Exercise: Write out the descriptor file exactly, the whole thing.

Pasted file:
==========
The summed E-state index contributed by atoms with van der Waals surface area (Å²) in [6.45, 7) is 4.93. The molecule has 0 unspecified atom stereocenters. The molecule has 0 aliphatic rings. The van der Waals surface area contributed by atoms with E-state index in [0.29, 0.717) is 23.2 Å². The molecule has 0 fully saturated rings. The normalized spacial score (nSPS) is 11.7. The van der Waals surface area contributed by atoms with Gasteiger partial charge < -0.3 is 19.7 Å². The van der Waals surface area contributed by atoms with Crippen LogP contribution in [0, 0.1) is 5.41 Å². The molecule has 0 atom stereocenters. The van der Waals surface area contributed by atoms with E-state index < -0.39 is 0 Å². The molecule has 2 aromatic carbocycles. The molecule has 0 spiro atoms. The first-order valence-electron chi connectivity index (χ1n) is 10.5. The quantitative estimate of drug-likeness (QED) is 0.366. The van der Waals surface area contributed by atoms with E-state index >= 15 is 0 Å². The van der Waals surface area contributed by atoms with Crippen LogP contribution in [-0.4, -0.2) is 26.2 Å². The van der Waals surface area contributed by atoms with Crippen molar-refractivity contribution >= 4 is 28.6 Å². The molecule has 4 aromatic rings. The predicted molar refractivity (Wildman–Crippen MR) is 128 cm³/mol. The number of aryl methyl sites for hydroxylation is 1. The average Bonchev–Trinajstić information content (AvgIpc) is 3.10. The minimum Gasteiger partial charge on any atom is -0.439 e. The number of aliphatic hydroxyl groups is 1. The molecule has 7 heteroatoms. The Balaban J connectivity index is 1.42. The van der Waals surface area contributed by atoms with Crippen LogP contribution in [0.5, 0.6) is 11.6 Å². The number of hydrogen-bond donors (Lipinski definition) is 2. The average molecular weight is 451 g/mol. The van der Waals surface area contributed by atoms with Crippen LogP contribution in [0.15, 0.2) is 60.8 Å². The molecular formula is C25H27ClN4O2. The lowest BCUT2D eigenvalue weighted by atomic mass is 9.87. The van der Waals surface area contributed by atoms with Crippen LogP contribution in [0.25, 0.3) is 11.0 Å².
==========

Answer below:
The summed E-state index contributed by atoms with van der Waals surface area (Å²) in [6.45, 7) is 4.93. The molecule has 0 unspecified atom stereocenters. The molecule has 0 aliphatic rings. The van der Waals surface area contributed by atoms with E-state index in [0.29, 0.717) is 23.2 Å². The molecule has 0 fully saturated rings. The normalized spacial score (nSPS) is 11.7. The van der Waals surface area contributed by atoms with Gasteiger partial charge < -0.3 is 19.7 Å². The van der Waals surface area contributed by atoms with Crippen LogP contribution in [0, 0.1) is 5.41 Å². The molecule has 0 atom stereocenters. The van der Waals surface area contributed by atoms with E-state index < -0.39 is 0 Å². The molecule has 2 aromatic carbocycles. The molecule has 0 spiro atoms. The first-order valence-electron chi connectivity index (χ1n) is 10.5. The quantitative estimate of drug-likeness (QED) is 0.366. The van der Waals surface area contributed by atoms with E-state index >= 15 is 0 Å². The van der Waals surface area contributed by atoms with Crippen LogP contribution in [-0.4, -0.2) is 26.2 Å². The van der Waals surface area contributed by atoms with Crippen molar-refractivity contribution >= 4 is 28.6 Å². The molecule has 4 aromatic rings. The predicted molar refractivity (Wildman–Crippen MR) is 128 cm³/mol. The number of aryl methyl sites for hydroxylation is 1. The average Bonchev–Trinajstić information content (AvgIpc) is 3.10. The minimum Gasteiger partial charge on any atom is -0.439 e. The number of aliphatic hydroxyl groups is 1. The molecule has 7 heteroatoms. The Balaban J connectivity index is 1.42. The van der Waals surface area contributed by atoms with Crippen LogP contribution in [0.5, 0.6) is 11.6 Å². The number of hydrogen-bond donors (Lipinski definition) is 2. The average molecular weight is 451 g/mol. The van der Waals surface area contributed by atoms with Crippen LogP contribution in [0.15, 0.2) is 60.8 Å². The molecular formula is C25H27ClN4O2. The lowest BCUT2D eigenvalue weighted by atomic mass is 9.87. The van der Waals surface area contributed by atoms with Crippen LogP contribution in [0.25, 0.3) is 11.0 Å².